Seven thousand members of Yemen’s Republican Guard and central securities loyal to President Ali Abdullah Saleh have recently defected and joined the revolution, said General Ali Mohsen al-Ahmar, who joined the Yemeni opposition in March to oust Saleh, Yemeni media reported Saturday.
In a meeting with leaders of the Anes tribe, who also recently denounced Saleh and joined the opposition, General Ahmar said the new defectors were under his command to protect civilian protesters against Saleh’s forces, the independent News Yemen website reported.
Forces loyal to Saleh opened fire on protesters and rival tribes in Sana'a on Saturday killing at least 22 people and wounding 35 others, Al Arabiya correspondent reported.
The security forces used live rounds as well as tear gas and water cannon to try to disperse hundreds of thousands of Saleh opponents who were attempting to march on the city center from their stronghold in Change Square, witnesses said.
The body of one protester killed by a bullet to the head was taken to a field hospital in the square, along with 90 injured demonstrators, 20 of whom had bullet wounds, medics said, adding that the casualty toll was only preliminary.
The bodies of five more protesters were taken to the privately run Science and Technology Hospital along with dozens of injured, at least 15 of whom had bullet wounds, medics there said.
The clashes erupted on al-Zubeiri Street which marks the dividing line between parts of the capital held by troops loyal to Saleh and those held by dissident units under the command of General Ali Mohsen Al-Ahmar, who rallied to the opposition in March.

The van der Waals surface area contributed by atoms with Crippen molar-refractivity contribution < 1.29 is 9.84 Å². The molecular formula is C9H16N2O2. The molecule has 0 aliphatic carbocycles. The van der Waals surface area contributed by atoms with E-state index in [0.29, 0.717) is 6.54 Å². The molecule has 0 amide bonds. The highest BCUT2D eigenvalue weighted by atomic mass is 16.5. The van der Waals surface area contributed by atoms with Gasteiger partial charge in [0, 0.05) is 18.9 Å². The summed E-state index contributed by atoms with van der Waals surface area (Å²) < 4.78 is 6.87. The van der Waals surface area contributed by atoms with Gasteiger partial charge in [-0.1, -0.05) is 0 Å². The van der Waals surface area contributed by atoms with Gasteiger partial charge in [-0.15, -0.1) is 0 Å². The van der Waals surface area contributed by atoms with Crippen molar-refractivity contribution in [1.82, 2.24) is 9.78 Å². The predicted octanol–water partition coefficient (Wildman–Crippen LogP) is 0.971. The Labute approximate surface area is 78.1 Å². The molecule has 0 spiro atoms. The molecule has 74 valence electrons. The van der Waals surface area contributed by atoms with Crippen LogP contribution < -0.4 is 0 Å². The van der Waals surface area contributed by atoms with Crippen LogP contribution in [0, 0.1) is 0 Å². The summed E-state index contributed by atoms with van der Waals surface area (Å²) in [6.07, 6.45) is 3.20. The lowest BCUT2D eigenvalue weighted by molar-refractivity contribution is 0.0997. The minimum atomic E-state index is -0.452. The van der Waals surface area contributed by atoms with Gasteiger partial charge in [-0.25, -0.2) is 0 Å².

Activists had called on protesters to march on the front lines on Saturday in a bid to bring to a head 10 months of increasingly bloody demonstrations against Saleh’s 33-year rule in Sana’a.
In al-Hasba north of Sanna, clashes took place between the country’s Republican Guards and loyalists to the tribal chief Sadiq al-Ahmar on Saturday.
Around 10 of Ahmar’s tribesmen were killed as the Yemeni guards pounded their locations in Hasba. Smoke was also seen coming from Ahmar's home.
The tribal chief who was part of the Yemeni General People’s Congress in February 2011 resigned after the anti-Saleh protests spread out. On March, Ahmar asked the embattled president to leave office.
On Friday, the Yemeni authorities failed to convince the Gulf Cooperation Council (GCC) to approve a number of proposed amendments on the Gulf initiative. The amendments propose that Saleh would remain in power until early presidential polls are held.
Yemeni political sources, Moscow and Beijing have invited the opposition leaders in Yemen to visit Russia and China next week.
According to a letter from Yemen’s youth movement to the United Nations earlier this month at least 861 people have been killed and 25,000 wounded since mass protests against Saleh erupted in late January.
Tens of thousands of pro-democracy activists remain camped out in the capital, empowered by the Nobel Peace Prize win of Tawakkul Karman, a fellow protester